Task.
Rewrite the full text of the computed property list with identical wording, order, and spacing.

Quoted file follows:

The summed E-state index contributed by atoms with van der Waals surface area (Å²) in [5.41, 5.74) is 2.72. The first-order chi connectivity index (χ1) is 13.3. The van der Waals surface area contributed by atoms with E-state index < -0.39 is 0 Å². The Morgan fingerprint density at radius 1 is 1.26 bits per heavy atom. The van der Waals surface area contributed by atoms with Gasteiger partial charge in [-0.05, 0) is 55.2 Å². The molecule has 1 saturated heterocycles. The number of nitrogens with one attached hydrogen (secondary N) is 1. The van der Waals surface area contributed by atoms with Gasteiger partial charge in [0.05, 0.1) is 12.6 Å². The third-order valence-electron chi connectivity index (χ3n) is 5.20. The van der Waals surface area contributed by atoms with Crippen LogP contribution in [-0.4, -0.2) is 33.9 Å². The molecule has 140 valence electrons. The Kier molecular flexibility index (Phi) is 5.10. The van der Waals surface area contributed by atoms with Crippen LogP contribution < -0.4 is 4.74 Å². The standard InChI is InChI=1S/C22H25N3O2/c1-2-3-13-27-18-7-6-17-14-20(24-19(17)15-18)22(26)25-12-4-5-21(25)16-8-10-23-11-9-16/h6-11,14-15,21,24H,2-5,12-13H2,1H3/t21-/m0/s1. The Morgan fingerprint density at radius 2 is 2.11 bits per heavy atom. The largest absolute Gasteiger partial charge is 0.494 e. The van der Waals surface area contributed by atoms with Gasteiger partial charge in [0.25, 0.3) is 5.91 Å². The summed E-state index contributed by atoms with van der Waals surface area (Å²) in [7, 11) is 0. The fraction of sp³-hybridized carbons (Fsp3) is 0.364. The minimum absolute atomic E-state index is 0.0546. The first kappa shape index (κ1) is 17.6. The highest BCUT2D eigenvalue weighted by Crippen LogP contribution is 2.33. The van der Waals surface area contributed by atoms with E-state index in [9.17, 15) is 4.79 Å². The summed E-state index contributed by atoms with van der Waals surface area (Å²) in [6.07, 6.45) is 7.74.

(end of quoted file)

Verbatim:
The summed E-state index contributed by atoms with van der Waals surface area (Å²) in [5.41, 5.74) is 2.72. The first-order chi connectivity index (χ1) is 13.3. The van der Waals surface area contributed by atoms with E-state index < -0.39 is 0 Å². The Morgan fingerprint density at radius 1 is 1.26 bits per heavy atom. The van der Waals surface area contributed by atoms with Gasteiger partial charge in [-0.05, 0) is 55.2 Å². The molecule has 1 saturated heterocycles. The number of nitrogens with one attached hydrogen (secondary N) is 1. The van der Waals surface area contributed by atoms with Gasteiger partial charge in [0.05, 0.1) is 12.6 Å². The third-order valence-electron chi connectivity index (χ3n) is 5.20. The van der Waals surface area contributed by atoms with Crippen LogP contribution in [-0.4, -0.2) is 33.9 Å². The molecule has 140 valence electrons. The Kier molecular flexibility index (Phi) is 5.10. The van der Waals surface area contributed by atoms with Crippen LogP contribution < -0.4 is 4.74 Å². The standard InChI is InChI=1S/C22H25N3O2/c1-2-3-13-27-18-7-6-17-14-20(24-19(17)15-18)22(26)25-12-4-5-21(25)16-8-10-23-11-9-16/h6-11,14-15,21,24H,2-5,12-13H2,1H3/t21-/m0/s1. The Morgan fingerprint density at radius 2 is 2.11 bits per heavy atom. The largest absolute Gasteiger partial charge is 0.494 e. The van der Waals surface area contributed by atoms with Gasteiger partial charge in [0.25, 0.3) is 5.91 Å². The summed E-state index contributed by atoms with van der Waals surface area (Å²) in [7, 11) is 0. The fraction of sp³-hybridized carbons (Fsp3) is 0.364. The minimum absolute atomic E-state index is 0.0546. The first kappa shape index (κ1) is 17.6. The highest BCUT2D eigenvalue weighted by Crippen LogP contribution is 2.33. The van der Waals surface area contributed by atoms with E-state index in [9.17, 15) is 4.79 Å². The summed E-state index contributed by atoms with van der Waals surface area (Å²) in [6.07, 6.45) is 7.74.